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Friday, June 9, 2023

DARPA to Hold Proposers Day on HOTS Program to Develop High-Temperature Sensor Microelectronics

The Proposers Day will include overview presentations by government personnel and opportunities for team building among the participants.

The Defense Advanced Research Projects Agency (DARPA) will host a Proposers Day in support of Broad Agency Announcement (BAA) HR001123S0036, HOTS program on May 31, 2023 at the Booz Allen Hamilton Auditorium located at 8283 Greensboro Drive, McLean, VA 22102 from 8:00 am to 12:00 pm. Participants must register for the HOTS Proposers Day through the registration website no later than May 22, 2023, 4:00 pm EDT. The purpose of this meeting is to provide information on the HOTS program, promote additional discussion on this topic, address questions from potential proposers, and provide an opportunity for potential proposers to share their capabilities and ideas for teaming arrangements. DARPA anticipates releasing the HOTS BAA HR001123S0036 prior to the Proposers Day.

The goals of the Proposers Day are:

(1) To introduce the science and technology community (industry, academia, and government) to the HOTS program vision and goals;

(2) To facilitate interaction between researchers with capabilities and interests relevant to the HOTS program goals; and

(3) To encourage and promote teaming arrangements among organizations that have the relevant expertise, research facilities and capabilities for executing research and development responsive to the HOTS program goals.

The Proposers Day will include overview presentations by government personnel and opportunities for team building among the participants. This meeting will be held at the Unclassified level.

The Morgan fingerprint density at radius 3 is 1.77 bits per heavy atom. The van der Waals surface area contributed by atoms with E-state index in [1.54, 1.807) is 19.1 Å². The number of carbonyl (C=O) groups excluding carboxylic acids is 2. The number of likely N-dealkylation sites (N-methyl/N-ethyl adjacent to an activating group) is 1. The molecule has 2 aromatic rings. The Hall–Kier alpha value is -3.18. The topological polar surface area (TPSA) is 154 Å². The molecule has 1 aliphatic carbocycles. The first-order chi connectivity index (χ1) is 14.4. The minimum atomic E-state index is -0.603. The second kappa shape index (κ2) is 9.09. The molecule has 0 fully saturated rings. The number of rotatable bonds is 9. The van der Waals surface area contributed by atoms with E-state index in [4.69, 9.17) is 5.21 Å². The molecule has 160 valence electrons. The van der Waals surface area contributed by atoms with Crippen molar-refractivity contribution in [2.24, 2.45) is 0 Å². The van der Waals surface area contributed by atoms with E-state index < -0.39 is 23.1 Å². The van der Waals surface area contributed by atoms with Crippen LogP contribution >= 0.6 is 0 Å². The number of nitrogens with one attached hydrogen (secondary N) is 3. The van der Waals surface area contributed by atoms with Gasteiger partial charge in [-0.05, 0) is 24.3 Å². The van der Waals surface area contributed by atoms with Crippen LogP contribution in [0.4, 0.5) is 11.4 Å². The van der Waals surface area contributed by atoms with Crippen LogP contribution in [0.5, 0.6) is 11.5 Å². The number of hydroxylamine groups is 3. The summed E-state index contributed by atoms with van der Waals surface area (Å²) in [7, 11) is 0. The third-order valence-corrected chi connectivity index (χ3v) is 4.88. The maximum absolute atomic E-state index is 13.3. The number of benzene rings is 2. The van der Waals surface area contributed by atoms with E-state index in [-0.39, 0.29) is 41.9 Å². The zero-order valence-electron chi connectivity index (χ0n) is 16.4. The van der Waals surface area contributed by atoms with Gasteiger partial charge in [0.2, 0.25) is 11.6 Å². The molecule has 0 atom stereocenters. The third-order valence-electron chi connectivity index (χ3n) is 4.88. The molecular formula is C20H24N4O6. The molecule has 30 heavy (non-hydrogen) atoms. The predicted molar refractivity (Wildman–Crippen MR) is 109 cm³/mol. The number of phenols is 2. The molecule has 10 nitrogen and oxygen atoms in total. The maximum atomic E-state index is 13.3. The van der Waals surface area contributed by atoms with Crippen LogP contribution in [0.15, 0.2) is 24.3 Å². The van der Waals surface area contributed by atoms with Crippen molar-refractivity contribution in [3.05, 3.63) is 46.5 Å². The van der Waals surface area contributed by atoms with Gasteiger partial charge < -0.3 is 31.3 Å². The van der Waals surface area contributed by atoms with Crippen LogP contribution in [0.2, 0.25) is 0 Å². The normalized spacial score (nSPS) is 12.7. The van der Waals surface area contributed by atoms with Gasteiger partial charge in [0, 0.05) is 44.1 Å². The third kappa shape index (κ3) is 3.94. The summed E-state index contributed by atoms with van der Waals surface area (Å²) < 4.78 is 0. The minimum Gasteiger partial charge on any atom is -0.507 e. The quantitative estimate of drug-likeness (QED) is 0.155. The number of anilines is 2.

Many commercial and defense systems, including oil-and-gas, geothermal, automotive, turbine, and hypersonic systems, experience thermal environments beyond the capability of today’s high-performance physical sensors. Such systems must therefore be designed and operated with reduced performance and excessive margins due to uncertain conditions in harsh thermal environments. Physical sensors that can operate in the high temperature environment absent additional thermal management will enable systems to operate closed-loop and monitor state-of-health.

Microelectronic sensors are formed by transducers integrated with signal-conditioning microelectronics. High-bandwidth, large-dynamic-range sensors typically combine high electromechanical sensitivity, limited-bandgap transducers with high gain-bandwidth product, silicon complementary metal-oxidesemiconductor (CMOS) transistor signal-conditioning microelectronics using low-loss integration technology. However, these technologies are constrained by intrinsic material limitations to operate in low-temperature zones (<225 °C1 ambient temperature) due to intrinsic material limitations at elevated temperatures of the high-temperature platforms in which they are deployed (e.g., turbine engines).

The objective of the HOTS program is to develop sensor microelectronics consisting of transducers, signal conditioning microelectronics, and integration that operate with high bandwidth (>1 MHz) and dynamic range (>90 dB) at extreme temperatures (i.e., at least 800 °C). Performance will be validated through the development and demonstration of a pressure sensor module consisting of integrated transducer and signal-conditioning microelectronics. To realize the program objectives, the HOTS technology will:

  • Achieve both long-lifetime and large-bandwidth transistors at high temperature
  • Achieve a high-sensitivity transducer at high temperature
  • Integrate a high-operating temperature sensor without degrading performance

The HOTS program will leverage recent advances in wide-bandgap transistors, demonstrations of thermally robust transducer materials, and insight from heterogeneous integration techniques to overcome the technical challenges and form highly-integrated, thermally-hardened sensors.

DARPA expects that diverse expertise from across academia, small business, national laboratories, and the defense industrial base research community may be applicable to achieving all program goals. Teaming is appropriate when strategic to achieve program outcomes.

Read more at SAM.gov

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